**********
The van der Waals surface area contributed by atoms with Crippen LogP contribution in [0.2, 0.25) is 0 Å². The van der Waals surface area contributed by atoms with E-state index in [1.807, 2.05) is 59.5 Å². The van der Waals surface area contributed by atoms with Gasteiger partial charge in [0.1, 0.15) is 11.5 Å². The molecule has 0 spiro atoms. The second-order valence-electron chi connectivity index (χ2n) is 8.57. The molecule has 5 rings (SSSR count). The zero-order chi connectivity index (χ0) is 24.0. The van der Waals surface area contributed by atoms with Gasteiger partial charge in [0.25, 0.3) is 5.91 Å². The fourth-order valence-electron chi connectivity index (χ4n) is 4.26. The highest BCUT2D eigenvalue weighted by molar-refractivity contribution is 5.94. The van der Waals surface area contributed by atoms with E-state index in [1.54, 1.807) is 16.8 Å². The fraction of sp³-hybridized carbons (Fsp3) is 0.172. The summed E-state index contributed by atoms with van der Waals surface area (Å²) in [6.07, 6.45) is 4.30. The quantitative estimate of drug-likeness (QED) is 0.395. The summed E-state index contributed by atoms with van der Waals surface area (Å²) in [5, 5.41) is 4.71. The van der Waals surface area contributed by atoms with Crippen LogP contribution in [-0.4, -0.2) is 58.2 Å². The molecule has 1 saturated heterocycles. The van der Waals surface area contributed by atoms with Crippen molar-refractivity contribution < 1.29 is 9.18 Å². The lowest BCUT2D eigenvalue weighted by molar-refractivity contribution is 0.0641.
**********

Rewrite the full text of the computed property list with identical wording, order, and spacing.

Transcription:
The van der Waals surface area contributed by atoms with Crippen LogP contribution in [0.2, 0.25) is 0 Å². The van der Waals surface area contributed by atoms with E-state index in [1.807, 2.05) is 59.5 Å². The van der Waals surface area contributed by atoms with Gasteiger partial charge in [0.1, 0.15) is 11.5 Å². The molecule has 0 spiro atoms. The second-order valence-electron chi connectivity index (χ2n) is 8.57. The molecule has 5 rings (SSSR count). The zero-order chi connectivity index (χ0) is 24.0. The van der Waals surface area contributed by atoms with Gasteiger partial charge in [0.25, 0.3) is 5.91 Å². The fourth-order valence-electron chi connectivity index (χ4n) is 4.26. The highest BCUT2D eigenvalue weighted by molar-refractivity contribution is 5.94. The van der Waals surface area contributed by atoms with E-state index in [1.54, 1.807) is 16.8 Å². The fraction of sp³-hybridized carbons (Fsp3) is 0.172. The summed E-state index contributed by atoms with van der Waals surface area (Å²) in [6.07, 6.45) is 4.30. The quantitative estimate of drug-likeness (QED) is 0.395. The summed E-state index contributed by atoms with van der Waals surface area (Å²) in [5, 5.41) is 4.71. The van der Waals surface area contributed by atoms with Crippen LogP contribution in [-0.4, -0.2) is 58.2 Å². The molecule has 1 saturated heterocycles. The van der Waals surface area contributed by atoms with Crippen molar-refractivity contribution < 1.29 is 9.18 Å². The lowest BCUT2D eigenvalue weighted by molar-refractivity contribution is 0.0641.